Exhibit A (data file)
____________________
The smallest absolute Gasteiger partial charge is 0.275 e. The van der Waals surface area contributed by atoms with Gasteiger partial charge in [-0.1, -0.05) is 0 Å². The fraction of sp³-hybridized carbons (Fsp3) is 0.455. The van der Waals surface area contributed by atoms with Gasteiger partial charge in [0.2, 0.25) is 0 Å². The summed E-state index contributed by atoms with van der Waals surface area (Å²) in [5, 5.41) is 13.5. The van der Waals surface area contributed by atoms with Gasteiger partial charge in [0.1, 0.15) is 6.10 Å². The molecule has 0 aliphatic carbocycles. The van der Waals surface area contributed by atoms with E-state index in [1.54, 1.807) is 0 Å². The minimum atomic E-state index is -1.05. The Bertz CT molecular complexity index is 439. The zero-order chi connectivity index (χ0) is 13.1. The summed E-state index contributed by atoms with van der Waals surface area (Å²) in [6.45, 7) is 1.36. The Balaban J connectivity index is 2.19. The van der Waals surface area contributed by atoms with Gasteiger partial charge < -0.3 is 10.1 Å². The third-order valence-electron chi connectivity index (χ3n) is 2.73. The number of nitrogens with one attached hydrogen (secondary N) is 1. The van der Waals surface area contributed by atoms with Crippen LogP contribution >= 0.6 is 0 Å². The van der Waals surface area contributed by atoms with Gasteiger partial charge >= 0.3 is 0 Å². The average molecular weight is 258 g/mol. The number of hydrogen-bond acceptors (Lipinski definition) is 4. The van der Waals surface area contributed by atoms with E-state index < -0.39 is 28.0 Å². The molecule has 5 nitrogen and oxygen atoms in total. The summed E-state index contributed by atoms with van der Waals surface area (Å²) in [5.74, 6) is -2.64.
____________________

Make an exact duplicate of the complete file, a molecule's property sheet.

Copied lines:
The smallest absolute Gasteiger partial charge is 0.275 e. The van der Waals surface area contributed by atoms with Gasteiger partial charge in [-0.1, -0.05) is 0 Å². The fraction of sp³-hybridized carbons (Fsp3) is 0.455. The van der Waals surface area contributed by atoms with Gasteiger partial charge in [0.2, 0.25) is 0 Å². The summed E-state index contributed by atoms with van der Waals surface area (Å²) in [5, 5.41) is 13.5. The van der Waals surface area contributed by atoms with Gasteiger partial charge in [0.1, 0.15) is 6.10 Å². The molecule has 0 aliphatic carbocycles. The van der Waals surface area contributed by atoms with E-state index in [1.54, 1.807) is 0 Å². The minimum atomic E-state index is -1.05. The Bertz CT molecular complexity index is 439. The zero-order chi connectivity index (χ0) is 13.1. The summed E-state index contributed by atoms with van der Waals surface area (Å²) in [6.45, 7) is 1.36. The Balaban J connectivity index is 2.19. The van der Waals surface area contributed by atoms with Gasteiger partial charge < -0.3 is 10.1 Å². The third-order valence-electron chi connectivity index (χ3n) is 2.73. The number of nitrogens with one attached hydrogen (secondary N) is 1. The van der Waals surface area contributed by atoms with Crippen LogP contribution >= 0.6 is 0 Å². The van der Waals surface area contributed by atoms with Gasteiger partial charge >= 0.3 is 0 Å². The average molecular weight is 258 g/mol. The number of hydrogen-bond acceptors (Lipinski definition) is 4. The van der Waals surface area contributed by atoms with E-state index < -0.39 is 28.0 Å². The molecule has 5 nitrogen and oxygen atoms in total. The summed E-state index contributed by atoms with van der Waals surface area (Å²) in [5.74, 6) is -2.64.